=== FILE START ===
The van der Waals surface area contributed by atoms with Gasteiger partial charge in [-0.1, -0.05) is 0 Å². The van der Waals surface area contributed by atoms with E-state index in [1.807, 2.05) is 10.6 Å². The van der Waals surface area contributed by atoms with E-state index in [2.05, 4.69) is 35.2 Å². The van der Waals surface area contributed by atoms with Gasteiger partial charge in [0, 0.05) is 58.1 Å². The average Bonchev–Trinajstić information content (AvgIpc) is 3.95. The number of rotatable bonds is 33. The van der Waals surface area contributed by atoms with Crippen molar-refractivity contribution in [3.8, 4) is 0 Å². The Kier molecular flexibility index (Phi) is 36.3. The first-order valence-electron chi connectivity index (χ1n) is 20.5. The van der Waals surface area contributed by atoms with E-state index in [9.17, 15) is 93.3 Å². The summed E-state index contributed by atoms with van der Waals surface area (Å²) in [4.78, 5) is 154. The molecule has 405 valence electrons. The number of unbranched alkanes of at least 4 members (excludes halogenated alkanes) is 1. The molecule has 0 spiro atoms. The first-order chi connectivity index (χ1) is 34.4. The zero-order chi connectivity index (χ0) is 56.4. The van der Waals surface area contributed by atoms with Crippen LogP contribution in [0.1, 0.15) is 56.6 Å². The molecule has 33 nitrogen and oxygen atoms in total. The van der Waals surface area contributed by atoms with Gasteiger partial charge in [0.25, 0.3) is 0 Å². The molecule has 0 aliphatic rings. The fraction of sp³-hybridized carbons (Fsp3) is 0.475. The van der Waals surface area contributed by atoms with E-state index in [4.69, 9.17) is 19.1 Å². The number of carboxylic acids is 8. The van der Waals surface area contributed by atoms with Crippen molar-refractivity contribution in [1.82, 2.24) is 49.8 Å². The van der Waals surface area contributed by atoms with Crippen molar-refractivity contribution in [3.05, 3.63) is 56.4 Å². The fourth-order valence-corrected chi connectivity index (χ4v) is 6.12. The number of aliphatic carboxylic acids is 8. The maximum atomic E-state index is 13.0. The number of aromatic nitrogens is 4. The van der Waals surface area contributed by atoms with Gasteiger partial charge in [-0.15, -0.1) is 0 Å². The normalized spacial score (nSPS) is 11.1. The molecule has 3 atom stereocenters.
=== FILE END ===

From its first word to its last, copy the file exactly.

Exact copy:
The van der Waals surface area contributed by atoms with Gasteiger partial charge in [-0.1, -0.05) is 0 Å². The van der Waals surface area contributed by atoms with E-state index in [1.807, 2.05) is 10.6 Å². The van der Waals surface area contributed by atoms with E-state index in [2.05, 4.69) is 35.2 Å². The van der Waals surface area contributed by atoms with Gasteiger partial charge in [0, 0.05) is 58.1 Å². The average Bonchev–Trinajstić information content (AvgIpc) is 3.95. The number of rotatable bonds is 33. The van der Waals surface area contributed by atoms with Crippen molar-refractivity contribution in [3.8, 4) is 0 Å². The Kier molecular flexibility index (Phi) is 36.3. The first-order valence-electron chi connectivity index (χ1n) is 20.5. The van der Waals surface area contributed by atoms with E-state index in [9.17, 15) is 93.3 Å². The summed E-state index contributed by atoms with van der Waals surface area (Å²) in [4.78, 5) is 154. The molecule has 405 valence electrons. The number of unbranched alkanes of at least 4 members (excludes halogenated alkanes) is 1. The molecule has 0 spiro atoms. The first-order chi connectivity index (χ1) is 34.4. The zero-order chi connectivity index (χ0) is 56.4. The van der Waals surface area contributed by atoms with Crippen LogP contribution in [0.1, 0.15) is 56.6 Å². The molecule has 33 nitrogen and oxygen atoms in total. The van der Waals surface area contributed by atoms with Gasteiger partial charge in [0.25, 0.3) is 0 Å². The molecule has 0 aliphatic rings. The fraction of sp³-hybridized carbons (Fsp3) is 0.475. The van der Waals surface area contributed by atoms with E-state index in [4.69, 9.17) is 19.1 Å². The number of carboxylic acids is 8. The van der Waals surface area contributed by atoms with Crippen molar-refractivity contribution in [1.82, 2.24) is 49.8 Å². The van der Waals surface area contributed by atoms with Crippen molar-refractivity contribution in [3.05, 3.63) is 56.4 Å². The fourth-order valence-corrected chi connectivity index (χ4v) is 6.12. The number of aliphatic carboxylic acids is 8. The maximum atomic E-state index is 13.0. The number of aromatic nitrogens is 4. The van der Waals surface area contributed by atoms with Gasteiger partial charge in [-0.15, -0.1) is 0 Å². The normalized spacial score (nSPS) is 11.1. The molecule has 3 atom stereocenters.